Formal Synthesis of Safety Controller Code for Distributed Controllers
Modern control systems in manufacturing are characterized by rising complexity in size and functionality. They are highly decentralized and constitute a network of physically and functionally distributed controllers collaborating to perform the control tasks. That goes along with a further growing demand on safety and reliability. A distributed control architecture supporting functional decomposition of large systems as well as accommodating flexibility of modular systems is defined.
This work describes the formal synthesis of distributed control functions for the sub area of safety requirements. The formal synthesis is applied to avoid the potentially faulty influence of human work through the whole process from the formal specification to the executable control function. Starting points are a formal model of the uncontrolled plant behavior and a formal specification of forbidden behavior. The formulation of the specification and the modeling is exemplified on a manufacturing system in lab-scale.
The introduced synthesis methods produce controller models describing the correct control actions to achieve the given specification. The methods use symbolic backward search from a forbidden state to determine the last admissible state before entering an uncontrollable trajectory to a forbidden state. Hence, the determination of the reachable state space is avoided to reduce the computational complexity. The use of partial markings leads to a further reduction. The complexity is an important obstacle for the use of formal methods on real-scale applications. The monolithic synthesis approach is proven to result in maximally permissive results. The modular approach is not maximally permissive but the more efficient way to distributed control functions.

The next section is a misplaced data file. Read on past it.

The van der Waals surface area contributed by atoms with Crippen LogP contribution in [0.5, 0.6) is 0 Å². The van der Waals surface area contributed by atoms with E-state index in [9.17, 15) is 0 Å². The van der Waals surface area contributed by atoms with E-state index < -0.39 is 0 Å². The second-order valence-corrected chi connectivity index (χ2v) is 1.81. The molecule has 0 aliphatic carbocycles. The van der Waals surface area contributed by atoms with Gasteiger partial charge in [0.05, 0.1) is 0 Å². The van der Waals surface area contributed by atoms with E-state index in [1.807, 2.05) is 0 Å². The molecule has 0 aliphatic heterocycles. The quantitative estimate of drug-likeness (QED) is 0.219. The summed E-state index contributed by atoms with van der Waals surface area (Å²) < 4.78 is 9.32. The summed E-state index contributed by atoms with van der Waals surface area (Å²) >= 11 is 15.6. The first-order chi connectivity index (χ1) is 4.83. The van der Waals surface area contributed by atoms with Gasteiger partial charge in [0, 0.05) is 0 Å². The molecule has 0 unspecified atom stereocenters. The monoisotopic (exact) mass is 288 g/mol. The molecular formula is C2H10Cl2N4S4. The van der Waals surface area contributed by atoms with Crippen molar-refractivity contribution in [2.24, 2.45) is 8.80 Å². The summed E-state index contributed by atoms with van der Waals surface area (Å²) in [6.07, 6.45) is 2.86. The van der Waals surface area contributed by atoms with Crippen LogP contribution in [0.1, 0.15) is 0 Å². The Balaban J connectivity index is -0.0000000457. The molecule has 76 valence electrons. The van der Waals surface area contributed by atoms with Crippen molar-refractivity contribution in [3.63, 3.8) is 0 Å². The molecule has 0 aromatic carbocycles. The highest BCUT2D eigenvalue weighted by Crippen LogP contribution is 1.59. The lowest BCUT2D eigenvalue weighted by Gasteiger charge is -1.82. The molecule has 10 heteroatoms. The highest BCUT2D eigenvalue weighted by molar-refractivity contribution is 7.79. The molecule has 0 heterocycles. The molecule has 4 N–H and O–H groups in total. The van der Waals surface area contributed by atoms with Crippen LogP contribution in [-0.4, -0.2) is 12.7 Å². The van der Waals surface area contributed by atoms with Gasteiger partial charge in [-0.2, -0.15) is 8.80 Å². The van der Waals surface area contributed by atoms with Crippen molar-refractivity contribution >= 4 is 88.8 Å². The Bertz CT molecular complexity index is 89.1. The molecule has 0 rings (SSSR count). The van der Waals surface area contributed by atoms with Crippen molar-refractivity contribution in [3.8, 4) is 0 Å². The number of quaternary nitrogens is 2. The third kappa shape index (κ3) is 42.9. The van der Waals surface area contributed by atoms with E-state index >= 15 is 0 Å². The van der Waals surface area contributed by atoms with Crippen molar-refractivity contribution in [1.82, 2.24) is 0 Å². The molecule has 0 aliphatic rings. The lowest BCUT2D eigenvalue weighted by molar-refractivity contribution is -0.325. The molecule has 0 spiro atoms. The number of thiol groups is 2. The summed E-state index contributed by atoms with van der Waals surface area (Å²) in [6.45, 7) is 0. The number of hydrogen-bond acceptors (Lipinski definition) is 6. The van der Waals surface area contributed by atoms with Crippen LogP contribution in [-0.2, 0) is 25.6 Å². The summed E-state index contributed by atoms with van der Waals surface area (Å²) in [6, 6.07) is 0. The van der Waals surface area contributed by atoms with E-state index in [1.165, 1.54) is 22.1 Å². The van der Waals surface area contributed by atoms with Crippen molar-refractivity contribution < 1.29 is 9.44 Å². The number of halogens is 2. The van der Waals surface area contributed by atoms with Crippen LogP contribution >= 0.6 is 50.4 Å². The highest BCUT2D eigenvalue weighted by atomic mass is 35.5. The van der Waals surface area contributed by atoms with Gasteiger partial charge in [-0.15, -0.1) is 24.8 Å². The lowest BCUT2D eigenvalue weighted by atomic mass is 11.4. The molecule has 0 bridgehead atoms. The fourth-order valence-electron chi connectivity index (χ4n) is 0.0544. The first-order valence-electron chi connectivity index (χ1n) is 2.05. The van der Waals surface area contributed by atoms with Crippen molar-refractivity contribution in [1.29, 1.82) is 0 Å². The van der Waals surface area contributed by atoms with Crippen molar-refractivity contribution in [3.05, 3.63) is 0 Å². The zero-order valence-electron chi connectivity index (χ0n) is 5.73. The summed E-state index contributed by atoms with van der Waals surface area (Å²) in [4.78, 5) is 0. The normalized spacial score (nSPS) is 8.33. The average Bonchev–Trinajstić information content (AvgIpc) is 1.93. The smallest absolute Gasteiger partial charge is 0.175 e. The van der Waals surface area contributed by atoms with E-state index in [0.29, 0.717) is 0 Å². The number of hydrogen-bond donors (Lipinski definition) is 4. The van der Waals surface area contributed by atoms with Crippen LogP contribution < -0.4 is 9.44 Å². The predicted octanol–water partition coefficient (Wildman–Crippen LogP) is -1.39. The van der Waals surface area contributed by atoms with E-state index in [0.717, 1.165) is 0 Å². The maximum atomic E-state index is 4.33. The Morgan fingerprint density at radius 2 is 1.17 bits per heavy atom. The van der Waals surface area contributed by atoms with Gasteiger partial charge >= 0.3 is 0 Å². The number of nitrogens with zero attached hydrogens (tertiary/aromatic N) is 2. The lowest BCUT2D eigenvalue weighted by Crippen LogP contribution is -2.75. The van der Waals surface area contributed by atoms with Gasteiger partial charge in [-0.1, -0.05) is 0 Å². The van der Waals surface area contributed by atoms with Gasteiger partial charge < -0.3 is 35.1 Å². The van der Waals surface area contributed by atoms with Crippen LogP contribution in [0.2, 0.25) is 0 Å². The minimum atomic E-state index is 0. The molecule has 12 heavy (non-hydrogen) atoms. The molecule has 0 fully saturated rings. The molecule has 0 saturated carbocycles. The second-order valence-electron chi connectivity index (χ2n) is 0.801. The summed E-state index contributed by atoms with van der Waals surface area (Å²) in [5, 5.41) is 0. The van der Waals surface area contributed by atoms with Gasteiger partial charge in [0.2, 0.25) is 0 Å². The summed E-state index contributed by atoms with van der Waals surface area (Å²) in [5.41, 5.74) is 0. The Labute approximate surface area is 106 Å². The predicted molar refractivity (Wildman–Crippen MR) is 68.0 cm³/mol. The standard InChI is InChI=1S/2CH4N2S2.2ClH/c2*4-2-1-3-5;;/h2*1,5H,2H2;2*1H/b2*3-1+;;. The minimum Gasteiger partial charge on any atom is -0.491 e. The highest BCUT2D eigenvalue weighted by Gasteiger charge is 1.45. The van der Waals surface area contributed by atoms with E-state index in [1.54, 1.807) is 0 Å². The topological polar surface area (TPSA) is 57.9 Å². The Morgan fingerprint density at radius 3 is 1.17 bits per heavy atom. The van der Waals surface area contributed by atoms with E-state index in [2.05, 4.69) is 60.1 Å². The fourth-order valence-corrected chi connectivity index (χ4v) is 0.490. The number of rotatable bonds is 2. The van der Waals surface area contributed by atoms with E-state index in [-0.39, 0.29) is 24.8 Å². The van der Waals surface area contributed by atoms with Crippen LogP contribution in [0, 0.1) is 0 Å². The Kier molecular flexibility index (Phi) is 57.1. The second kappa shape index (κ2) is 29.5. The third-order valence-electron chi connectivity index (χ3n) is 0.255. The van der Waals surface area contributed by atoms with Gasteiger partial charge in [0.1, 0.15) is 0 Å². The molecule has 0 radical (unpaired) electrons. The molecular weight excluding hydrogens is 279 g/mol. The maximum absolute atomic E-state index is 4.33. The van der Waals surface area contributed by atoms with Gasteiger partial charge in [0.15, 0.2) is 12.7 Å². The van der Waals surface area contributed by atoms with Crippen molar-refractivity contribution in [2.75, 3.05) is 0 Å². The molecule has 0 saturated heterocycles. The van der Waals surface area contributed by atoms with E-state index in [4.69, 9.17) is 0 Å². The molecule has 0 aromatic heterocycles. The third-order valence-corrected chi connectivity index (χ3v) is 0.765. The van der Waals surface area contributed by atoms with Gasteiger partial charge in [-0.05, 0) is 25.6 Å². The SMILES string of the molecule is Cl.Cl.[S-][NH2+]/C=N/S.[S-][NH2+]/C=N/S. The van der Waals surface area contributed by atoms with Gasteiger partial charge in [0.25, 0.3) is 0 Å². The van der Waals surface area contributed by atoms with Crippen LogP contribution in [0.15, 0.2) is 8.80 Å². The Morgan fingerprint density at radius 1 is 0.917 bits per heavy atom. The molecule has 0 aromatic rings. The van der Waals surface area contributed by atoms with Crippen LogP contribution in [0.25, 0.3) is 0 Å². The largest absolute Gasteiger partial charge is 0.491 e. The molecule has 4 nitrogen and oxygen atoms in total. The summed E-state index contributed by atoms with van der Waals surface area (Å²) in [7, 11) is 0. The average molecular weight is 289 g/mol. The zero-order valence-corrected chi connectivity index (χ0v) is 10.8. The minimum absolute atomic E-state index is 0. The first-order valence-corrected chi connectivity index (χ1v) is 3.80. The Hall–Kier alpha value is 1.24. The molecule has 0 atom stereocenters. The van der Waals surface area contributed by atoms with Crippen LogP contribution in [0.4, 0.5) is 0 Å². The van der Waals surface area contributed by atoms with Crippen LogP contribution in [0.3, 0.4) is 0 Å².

The implementation of the generated controller model as executable Function Blocks according to IEC61499 is addressed in the last part of this work. The distributed control predicates are embedded as structured text instruction into different interacting Function Block types according to the distributed control structure. This last step finalizes the sequence from a formal model and the specification to fully automatically-generated executable control code.